Commonly known as "the FUBU guy," Daymond John is the mastermind behind the multi-billion dollar clothing line, FUBU ("For Us By Us"). Most recently, Daymond is featured as a shark on the ABC reality show, Shark Tank, on which entrepreneurs pitch their ideas to a panel of critical investors, or 'sharks.'
Although originally acquiring his fame and success in the fashion industry, Daymond's latest venture is in the business consulting world, sharing his business acumen with other corporations, serving as an industry speaker, and publishing two business books geared toward aspiring and seasoned entrepreneurs. In this interview with David Garland, Daymond shares his insight about what separates successful entrepreneurs from unsuccessful ones.
5 Marketing Lessons Inspired by Daymond John
1. Be unique. As an investor on Shark Tank, Daymond has seen his share of boring, run-of-the-mill ideas. He emphasizes the importance of a product and brand that is different and unique . Otherwise, is will never stand out from the competition. As a marketer, it's important to market your products and services in a way that separates them from your competitors'.
2. Be passionate. One of Daymond's favorite things about being a shark on the show is witnessing the excitement and passion of the entrepreneurs who are pitching him. Daymond also stresses the importance of the likability factor. Similar to the way he is more likely to invest in an entrepreneur that he likes, consumers are more likely to purchase from brands they like.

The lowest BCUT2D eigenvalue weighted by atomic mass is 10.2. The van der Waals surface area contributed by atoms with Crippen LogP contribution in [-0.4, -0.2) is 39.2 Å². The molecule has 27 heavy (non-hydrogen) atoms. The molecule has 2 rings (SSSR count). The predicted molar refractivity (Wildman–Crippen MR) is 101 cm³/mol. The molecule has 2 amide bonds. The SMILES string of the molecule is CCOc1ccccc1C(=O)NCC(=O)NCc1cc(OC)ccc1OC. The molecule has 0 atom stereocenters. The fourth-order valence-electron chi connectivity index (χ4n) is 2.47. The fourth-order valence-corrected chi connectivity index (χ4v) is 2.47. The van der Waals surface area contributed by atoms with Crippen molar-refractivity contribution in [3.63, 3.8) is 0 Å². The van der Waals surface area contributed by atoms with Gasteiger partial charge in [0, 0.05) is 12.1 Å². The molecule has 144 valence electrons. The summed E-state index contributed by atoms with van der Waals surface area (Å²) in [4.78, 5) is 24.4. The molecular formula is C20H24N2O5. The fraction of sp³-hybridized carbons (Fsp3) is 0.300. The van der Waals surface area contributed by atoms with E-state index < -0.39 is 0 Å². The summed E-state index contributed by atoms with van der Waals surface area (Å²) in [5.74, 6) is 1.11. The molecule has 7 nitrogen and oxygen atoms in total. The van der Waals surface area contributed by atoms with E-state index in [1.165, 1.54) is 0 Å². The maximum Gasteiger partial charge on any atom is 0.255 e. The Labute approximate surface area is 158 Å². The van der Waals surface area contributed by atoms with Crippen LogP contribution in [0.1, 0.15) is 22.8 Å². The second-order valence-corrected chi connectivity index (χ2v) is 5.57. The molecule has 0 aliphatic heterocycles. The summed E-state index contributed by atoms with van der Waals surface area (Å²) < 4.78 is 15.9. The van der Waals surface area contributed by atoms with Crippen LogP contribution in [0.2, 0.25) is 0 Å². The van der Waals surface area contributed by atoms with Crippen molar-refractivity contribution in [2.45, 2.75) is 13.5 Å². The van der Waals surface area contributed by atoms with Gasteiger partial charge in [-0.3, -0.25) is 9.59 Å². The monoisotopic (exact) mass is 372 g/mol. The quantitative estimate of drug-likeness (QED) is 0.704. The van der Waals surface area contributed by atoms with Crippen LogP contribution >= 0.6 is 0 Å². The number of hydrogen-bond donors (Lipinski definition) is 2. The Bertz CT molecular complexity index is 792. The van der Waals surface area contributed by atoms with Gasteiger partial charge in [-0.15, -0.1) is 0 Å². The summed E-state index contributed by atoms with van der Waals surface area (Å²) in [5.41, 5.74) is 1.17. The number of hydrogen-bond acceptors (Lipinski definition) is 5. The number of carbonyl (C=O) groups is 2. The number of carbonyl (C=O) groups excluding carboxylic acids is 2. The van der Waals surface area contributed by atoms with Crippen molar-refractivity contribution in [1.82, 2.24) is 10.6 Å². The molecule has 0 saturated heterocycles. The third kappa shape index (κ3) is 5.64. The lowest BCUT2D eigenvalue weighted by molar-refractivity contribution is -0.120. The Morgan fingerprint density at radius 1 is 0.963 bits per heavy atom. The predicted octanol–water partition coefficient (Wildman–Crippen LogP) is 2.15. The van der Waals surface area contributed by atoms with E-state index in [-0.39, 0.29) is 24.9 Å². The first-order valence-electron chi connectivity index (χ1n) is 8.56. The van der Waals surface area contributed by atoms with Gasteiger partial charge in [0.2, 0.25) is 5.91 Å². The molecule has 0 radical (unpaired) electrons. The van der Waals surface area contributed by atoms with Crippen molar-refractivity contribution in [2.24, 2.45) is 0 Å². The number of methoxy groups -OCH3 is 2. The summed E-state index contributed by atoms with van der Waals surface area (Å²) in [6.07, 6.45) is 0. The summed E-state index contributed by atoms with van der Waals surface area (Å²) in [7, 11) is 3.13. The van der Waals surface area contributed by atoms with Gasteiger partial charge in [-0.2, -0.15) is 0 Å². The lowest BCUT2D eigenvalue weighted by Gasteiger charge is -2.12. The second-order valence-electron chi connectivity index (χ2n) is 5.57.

3. Be real. The most recognizable personality-driven brands like P. Diddy and the Kardashians are successful because they're so believable. For example, P. Diddy was a fashionable, party guy before he ever launched his own clothing line and brand of alcohol. Daymond stresses the power of believable branding. As a marketer, your company culture and brand should align with the products and services you sell.
4. Be authentic and transparent. To Daymond, authenticity and transparency is even more critical for brands today because of the popularity and use of social media. Lies and deceit don't have a very long shelf life in social media, and leaving transparency and authenticity at the door will only hurt your company's image.
5. Be a thought leader. Daymond has the right attitude when it comes to marketing his new consulting business: be a thought leader. In addition to his content contributions as a speaker and an author, Daymond is also an active user of Twitter and recognizes the flaw in using it solely as a tool for personal promotion. As any smart marketer should do, Daymond uses his Twitter presence not just to promote his business, but also to be informative, funny, listen to and ask questions of his followers, and retweet other users' content he thinks will help his followers improve their businesses and brands.
What other lessons can you learn from the "Rise to the Top" interview with Daymond John?